“cognitive style: The preferred way an individual processed information, usually described as a personality dimension that influences attitudes, values, and social interaction. Unlike individual differences in abilities that describe peak performance, styles describe a person’s typical mode of thinking, remembering, or problem solving. Having more of an ability is usually considered beneficial, while having a particular cognitive style simply denotes a tendency to behave in a certain manner.
Field Independence/Dependence A number of cognitive styles have been identified and studies over the years; field independence/field dependence is probably the most well known. Individuals view the world in different ways. Those who are called “field-dependent” perceive the world in terms of larger patterns and relationships, whereas those who are “field-independent” perceive the world in terms of discrete elements–they look at the pieces that make up the whole.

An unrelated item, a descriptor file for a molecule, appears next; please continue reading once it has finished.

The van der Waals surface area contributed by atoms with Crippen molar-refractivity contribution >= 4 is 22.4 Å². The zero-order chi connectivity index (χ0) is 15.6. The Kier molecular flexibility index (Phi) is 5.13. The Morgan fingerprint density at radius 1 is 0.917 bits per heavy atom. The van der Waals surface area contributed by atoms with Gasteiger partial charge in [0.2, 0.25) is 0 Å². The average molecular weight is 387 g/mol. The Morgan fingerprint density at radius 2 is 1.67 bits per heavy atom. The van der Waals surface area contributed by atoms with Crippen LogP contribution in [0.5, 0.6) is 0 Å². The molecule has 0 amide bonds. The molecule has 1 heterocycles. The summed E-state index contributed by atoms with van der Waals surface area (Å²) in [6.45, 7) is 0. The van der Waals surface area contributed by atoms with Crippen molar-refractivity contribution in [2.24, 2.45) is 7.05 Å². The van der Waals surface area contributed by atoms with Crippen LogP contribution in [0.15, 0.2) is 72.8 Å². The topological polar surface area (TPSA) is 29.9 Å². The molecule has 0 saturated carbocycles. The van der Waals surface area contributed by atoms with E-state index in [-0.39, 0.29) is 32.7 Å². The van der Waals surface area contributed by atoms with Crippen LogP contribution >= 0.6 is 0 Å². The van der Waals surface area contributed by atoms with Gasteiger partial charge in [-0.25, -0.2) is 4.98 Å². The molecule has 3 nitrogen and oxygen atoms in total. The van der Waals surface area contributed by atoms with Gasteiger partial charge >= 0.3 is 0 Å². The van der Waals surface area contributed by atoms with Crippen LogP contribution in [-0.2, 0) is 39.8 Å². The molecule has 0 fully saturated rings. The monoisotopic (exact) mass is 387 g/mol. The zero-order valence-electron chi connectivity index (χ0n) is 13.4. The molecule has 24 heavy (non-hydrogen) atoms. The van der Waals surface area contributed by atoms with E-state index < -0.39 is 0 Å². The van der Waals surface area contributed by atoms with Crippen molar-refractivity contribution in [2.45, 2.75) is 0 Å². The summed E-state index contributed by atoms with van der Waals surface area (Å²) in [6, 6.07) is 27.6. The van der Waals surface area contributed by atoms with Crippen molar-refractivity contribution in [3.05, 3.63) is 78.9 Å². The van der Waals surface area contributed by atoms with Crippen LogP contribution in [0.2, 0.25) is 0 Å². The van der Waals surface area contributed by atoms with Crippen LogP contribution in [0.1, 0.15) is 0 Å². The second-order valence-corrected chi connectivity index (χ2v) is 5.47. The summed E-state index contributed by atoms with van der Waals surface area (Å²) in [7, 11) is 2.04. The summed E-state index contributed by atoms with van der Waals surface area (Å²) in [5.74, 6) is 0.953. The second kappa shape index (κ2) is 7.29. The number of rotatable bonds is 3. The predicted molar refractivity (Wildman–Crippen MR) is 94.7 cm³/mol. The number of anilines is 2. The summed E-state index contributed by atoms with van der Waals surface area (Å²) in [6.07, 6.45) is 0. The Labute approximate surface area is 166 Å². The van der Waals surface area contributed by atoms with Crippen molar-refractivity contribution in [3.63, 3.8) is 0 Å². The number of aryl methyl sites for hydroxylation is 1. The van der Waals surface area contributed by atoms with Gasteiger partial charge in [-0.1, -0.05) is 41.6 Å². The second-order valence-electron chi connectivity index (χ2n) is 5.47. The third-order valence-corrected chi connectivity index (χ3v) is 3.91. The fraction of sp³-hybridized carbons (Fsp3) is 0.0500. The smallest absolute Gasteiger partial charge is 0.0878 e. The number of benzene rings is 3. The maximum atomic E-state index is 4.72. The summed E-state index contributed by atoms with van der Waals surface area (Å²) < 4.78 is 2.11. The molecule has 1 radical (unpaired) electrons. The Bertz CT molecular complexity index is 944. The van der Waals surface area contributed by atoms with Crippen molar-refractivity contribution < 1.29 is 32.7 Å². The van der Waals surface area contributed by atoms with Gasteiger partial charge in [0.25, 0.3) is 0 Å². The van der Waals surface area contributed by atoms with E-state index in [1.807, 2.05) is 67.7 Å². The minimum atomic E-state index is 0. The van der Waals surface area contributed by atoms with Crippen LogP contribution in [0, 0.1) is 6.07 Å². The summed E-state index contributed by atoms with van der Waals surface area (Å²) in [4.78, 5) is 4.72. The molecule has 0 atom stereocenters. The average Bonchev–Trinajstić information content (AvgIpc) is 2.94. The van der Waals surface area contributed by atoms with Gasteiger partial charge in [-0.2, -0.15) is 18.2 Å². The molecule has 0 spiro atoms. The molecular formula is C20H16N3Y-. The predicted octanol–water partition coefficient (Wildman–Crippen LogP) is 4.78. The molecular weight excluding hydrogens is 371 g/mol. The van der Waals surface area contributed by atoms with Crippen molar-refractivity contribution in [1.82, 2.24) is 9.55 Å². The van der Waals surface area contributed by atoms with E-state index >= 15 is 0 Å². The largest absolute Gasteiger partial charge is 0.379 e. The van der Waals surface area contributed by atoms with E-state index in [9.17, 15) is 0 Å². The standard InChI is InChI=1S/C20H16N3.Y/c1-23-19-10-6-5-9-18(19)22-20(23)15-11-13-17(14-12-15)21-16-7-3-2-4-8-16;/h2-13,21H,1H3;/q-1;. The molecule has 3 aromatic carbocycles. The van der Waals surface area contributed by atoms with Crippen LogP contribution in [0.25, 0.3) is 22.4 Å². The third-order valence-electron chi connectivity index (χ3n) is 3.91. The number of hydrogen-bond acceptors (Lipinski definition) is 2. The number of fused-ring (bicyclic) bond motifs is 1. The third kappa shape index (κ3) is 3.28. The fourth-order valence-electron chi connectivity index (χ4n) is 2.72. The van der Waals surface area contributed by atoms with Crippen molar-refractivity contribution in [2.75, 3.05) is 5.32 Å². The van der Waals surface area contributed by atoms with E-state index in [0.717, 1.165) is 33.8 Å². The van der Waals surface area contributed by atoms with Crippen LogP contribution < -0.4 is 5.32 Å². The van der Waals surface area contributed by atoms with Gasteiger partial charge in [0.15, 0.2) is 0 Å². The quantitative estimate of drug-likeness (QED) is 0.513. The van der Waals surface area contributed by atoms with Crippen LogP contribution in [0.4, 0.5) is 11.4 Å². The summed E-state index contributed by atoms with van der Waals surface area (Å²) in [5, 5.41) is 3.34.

Most schools in Western culture favor a field-independent approach, rewarding students who tend to work and organize information on their own. These learneer are objective in that they make what is being studies into an object to be analyzed and understood.
Studies have identified a number of connections between this cognitive style and learning. For example, field-independent individuals are likely to learn more effectively by studying by themselves, and are influenced less by social reinforcement.”
Excerpted from: Turkington, Carol, and Joseph R. Harris, PhD. The Encyclopedia of Learning Disabilities. New York: Facts on File, 2006.